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The Latest Videos

NO LABELS’ Fatal Flaw

Victor C. Bolles

February 22, 2024

 

The No Labels organization is trying to get on the ballot in all 50 states for a presidential candidate yet to be named. Such a candidate might be able to save us from another Biden or Trump presidency but will do nothing to save us from the increasing divisiveness and extremism of our mainstream political parties. In this podcast, the Edifice of Trust host, Victor Bolles discusses what it will take for No Labels or anyone to get this country back on track.

 

Quote from the commentary:

What they need is a plan to dismantle the current two party system that works very well for Republican and Democratic politicians but not very well for the American people. The Founding Fathers feared the idea of political parties, what they called faction. James Madison wrote the Federalist Paper No. 10 entirely about factions. He said, “liberty is to faction, what air is to fire.”

Ameriphobia

Victor C. Bolles

February 13, 2024

 

A recent op-ed in the Wall Street Journal called the Michigan city of Dearborn a center of jihad and antisemitism. The mayor of Dearborn xed (tweeted) that the article was Islamophobic. The progressive left has changed the meaning of the word phobia and now uses it as a means to deflect criticism and avoid addressing the issues raised in the critique. In this podcast the Edifice of Trust host, Victor Bolles, examines the use of phobia as a tool of cancel culture.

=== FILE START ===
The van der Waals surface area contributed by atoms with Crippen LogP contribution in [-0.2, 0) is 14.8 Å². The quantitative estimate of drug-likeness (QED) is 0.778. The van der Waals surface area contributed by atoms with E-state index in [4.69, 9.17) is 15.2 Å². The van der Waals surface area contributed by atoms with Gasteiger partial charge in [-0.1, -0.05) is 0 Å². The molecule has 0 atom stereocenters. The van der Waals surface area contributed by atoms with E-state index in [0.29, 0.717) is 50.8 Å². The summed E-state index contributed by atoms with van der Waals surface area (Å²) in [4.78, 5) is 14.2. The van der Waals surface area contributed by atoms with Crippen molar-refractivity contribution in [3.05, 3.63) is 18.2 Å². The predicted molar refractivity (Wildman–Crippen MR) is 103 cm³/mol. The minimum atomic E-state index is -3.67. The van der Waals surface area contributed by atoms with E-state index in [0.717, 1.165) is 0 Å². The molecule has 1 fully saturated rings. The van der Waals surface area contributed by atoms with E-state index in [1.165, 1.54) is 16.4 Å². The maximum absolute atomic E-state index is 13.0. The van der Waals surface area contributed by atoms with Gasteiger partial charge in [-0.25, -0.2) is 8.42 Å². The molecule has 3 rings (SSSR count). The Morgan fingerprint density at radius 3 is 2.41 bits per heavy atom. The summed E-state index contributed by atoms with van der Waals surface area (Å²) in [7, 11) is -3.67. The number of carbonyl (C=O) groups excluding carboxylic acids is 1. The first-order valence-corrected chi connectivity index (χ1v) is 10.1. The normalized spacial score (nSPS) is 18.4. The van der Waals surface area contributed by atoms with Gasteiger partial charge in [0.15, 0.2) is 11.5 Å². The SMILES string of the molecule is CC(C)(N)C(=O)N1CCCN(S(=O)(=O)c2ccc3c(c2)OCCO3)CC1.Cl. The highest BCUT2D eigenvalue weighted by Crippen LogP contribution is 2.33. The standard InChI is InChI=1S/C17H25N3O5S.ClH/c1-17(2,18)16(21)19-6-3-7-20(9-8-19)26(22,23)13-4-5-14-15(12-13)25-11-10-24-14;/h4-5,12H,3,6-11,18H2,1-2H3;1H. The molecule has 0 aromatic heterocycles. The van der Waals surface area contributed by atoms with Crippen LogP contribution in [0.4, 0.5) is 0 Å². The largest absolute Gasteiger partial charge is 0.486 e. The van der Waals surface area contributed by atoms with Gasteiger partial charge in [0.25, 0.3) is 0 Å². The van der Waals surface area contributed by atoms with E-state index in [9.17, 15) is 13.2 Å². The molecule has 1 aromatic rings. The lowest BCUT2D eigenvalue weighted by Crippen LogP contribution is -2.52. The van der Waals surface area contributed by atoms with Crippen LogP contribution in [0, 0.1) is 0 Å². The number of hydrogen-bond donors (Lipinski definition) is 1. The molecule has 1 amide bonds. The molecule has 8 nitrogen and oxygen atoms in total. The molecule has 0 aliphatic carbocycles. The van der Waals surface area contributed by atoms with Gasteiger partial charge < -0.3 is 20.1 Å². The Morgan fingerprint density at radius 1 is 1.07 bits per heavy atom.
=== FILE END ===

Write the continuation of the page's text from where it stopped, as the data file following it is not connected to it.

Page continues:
Quote from the commentary:

“Why do the leftist proponents of Identity politics call any form of criticism of any identity a phobia? Many think that criticisms of these identities are based on hate and bigotry, not fear. Labeling it a phobia is, in actuality, a form of cancel culture. If a phobia is an irrational fear, then you don’t have to pay attention to it because the issues raised by a phobic person are not rational.”

Understanding Diversity

Victor C. Bolles

February 2, 2024

 

A lot of people think that diversity is a good thing. But is it? People have to go out of their way to be diverse. Left to their own, people will self-segregate into groups with other people similar to themselves. Blue collar workers don’t want to hobnob with a bunch of chardonnay sipping, hors d’oeuvre munching intellectuals. They prefer to down a cold one with their buddies over at the bowling alley. In this podcast, the Edifice of Trust host, Victor Bolles, delves into how diversity can actually benefit society.

 

Quote from the commentary:

“But is diversity actually a good thing? Or is it one of those other things that can be good or bad depending on how it is used? I think most people who are talking about diversity have not really studied diversity and don’t really know how diversity can be applied to help humanity or how it can be misapplied to harm people.”